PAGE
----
[2.8] L   We must now give due honour and glory to the Roman youth, who when C. Sempronius Atratinus the consul had fought unsuccessfully at the battle of Verrugo against the Volsci, lest our army, just upon the point of fleeing, should be turned into a rout, dismounted from their horses, and formed themselves into centuries. After breaking through the enemy's ranks and forcing them to withdraw; they took possession of the next hills, and so brought it about that the Volsci turned all their force upon them, giving our legions in the meantime a respite to recover their courage. And thus while they hoped to obtain the trophies, the night separated both armies, uncertain whether they parted victors or vanquished.

[2.9] L   The noble flower of the order of knights were they also, by whose wonderful courage Fabius Maximus Rullianus, master of the horse, was released from the reproach which he was likely to have faced, of loosing a battle to the Samnites. For when Papirius Cursor had gone to the city to seek new auspices, he was left in command in his absence. And although he had been told not lead the army out to battle, yet at length he joined battle with the enemy, and fought not so unsuccessfully as rashly, for without question he had the worst of the battle. Then the young nobles pulled the bridles off their horses, and spurred them with all their might into the ranks of the enemy. By their obstinate gallantry they obtained a victory wrung out of the grasp of the enemy, and gave fresh hope to Rullianus, to be one of the greatest of our citizens.

[2.10] L   But of what a prodigious strength were those soldiers, who wading the slippery sea as they had been on firm land, hauled back the Punic fleet by main strength to the shore, though they were endeavouring to fly with the labour of all their oars?

[2.11] L   About the same time, and of the same great repute was that soldier, who at the battle of Cannae, where Hannibal rather broke the power than the courage of the Romans, when his wounded hands were unable to hold his weapons, grasping around the neck a Numidian that came to strip him, bit off his ears and his nose, expiring in the midst of that revenge. An odd kind of outcome in a fight, where the party killed is stronger than he that kills him! For the Carthaginian, vulnerable in victory, gave pleasure to the dying person, and the Roman was his own avenger at the very conclusion of his life.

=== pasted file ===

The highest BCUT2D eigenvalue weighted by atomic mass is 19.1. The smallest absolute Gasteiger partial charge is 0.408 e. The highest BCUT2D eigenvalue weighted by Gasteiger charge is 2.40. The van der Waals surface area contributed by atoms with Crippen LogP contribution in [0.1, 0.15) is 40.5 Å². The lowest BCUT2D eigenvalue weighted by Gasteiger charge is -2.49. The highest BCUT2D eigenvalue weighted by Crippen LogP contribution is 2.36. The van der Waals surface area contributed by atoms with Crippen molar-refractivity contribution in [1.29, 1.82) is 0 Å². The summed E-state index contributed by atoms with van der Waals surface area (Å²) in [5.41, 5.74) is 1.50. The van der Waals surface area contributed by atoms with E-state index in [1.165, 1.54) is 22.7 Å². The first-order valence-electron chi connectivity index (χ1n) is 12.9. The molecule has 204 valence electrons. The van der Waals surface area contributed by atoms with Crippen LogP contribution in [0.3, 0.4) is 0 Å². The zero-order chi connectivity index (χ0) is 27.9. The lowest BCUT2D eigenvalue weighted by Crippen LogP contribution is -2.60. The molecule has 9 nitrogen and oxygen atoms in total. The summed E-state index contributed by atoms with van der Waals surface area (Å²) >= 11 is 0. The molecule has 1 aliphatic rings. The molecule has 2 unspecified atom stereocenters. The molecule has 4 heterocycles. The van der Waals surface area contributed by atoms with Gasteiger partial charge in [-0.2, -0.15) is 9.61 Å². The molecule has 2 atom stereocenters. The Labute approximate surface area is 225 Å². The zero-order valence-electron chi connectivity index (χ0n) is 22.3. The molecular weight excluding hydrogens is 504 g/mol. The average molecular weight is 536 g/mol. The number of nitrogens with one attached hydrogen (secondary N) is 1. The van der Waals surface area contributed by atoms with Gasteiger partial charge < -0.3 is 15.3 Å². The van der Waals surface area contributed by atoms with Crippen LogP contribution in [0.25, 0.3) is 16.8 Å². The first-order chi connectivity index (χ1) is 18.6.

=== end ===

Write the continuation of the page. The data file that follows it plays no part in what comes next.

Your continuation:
[2.12] L   The outstanding and courageous spirit of that soldier in adversity is similar to the action of a general, which I am about to describe. Publius Crassus, while making war in Asia against Aristonicus, was trapped by the Thracians, of which Aristonicus had a great number as his allies, between Smyrna and Elaea. Fearing that he would come into their power, he avoided the shame by resolving to die. For he thrust his riding crop into the eye of one of the barbarians, who enraged with the pain, pierced Crassus in the side with his sword; and while he avenged himself, freed the Roman general from the shame of losing his honour. Crassus showed Fortune that she intended to punish a person altogether unworthy of so great an indignity, as being one that not only wisely but courageously broke out of the snares which she had laid for his liberty, and restored his own dignity to himself, although now given over to Aristonicus.